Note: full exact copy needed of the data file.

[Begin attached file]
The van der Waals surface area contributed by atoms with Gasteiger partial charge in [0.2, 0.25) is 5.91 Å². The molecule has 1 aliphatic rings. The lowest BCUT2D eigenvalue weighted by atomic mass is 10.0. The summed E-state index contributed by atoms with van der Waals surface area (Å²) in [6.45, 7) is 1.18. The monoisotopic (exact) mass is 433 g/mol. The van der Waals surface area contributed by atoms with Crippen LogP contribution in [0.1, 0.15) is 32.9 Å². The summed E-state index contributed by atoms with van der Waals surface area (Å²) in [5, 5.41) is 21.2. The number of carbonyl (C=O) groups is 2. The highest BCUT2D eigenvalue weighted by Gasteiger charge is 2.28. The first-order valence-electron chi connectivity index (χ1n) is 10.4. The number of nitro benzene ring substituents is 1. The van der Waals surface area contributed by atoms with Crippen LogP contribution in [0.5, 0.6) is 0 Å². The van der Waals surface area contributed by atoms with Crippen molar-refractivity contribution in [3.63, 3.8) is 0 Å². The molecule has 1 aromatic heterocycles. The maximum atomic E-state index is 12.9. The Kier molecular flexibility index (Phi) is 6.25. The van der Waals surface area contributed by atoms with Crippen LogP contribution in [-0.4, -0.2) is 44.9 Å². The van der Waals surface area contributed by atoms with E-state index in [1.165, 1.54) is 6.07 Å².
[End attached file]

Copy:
The van der Waals surface area contributed by atoms with Gasteiger partial charge in [0.2, 0.25) is 5.91 Å². The molecule has 1 aliphatic rings. The lowest BCUT2D eigenvalue weighted by atomic mass is 10.0. The summed E-state index contributed by atoms with van der Waals surface area (Å²) in [6.45, 7) is 1.18. The monoisotopic (exact) mass is 433 g/mol. The van der Waals surface area contributed by atoms with Crippen LogP contribution in [0.1, 0.15) is 32.9 Å². The summed E-state index contributed by atoms with van der Waals surface area (Å²) in [5, 5.41) is 21.2. The number of carbonyl (C=O) groups is 2. The highest BCUT2D eigenvalue weighted by Gasteiger charge is 2.28. The first-order valence-electron chi connectivity index (χ1n) is 10.4. The number of nitro benzene ring substituents is 1. The van der Waals surface area contributed by atoms with Crippen LogP contribution in [0.5, 0.6) is 0 Å². The van der Waals surface area contributed by atoms with Crippen molar-refractivity contribution in [3.63, 3.8) is 0 Å². The molecule has 1 aromatic heterocycles. The maximum atomic E-state index is 12.9. The Kier molecular flexibility index (Phi) is 6.25. The van der Waals surface area contributed by atoms with Crippen LogP contribution in [-0.4, -0.2) is 44.9 Å². The van der Waals surface area contributed by atoms with E-state index in [1.165, 1.54) is 6.07 Å².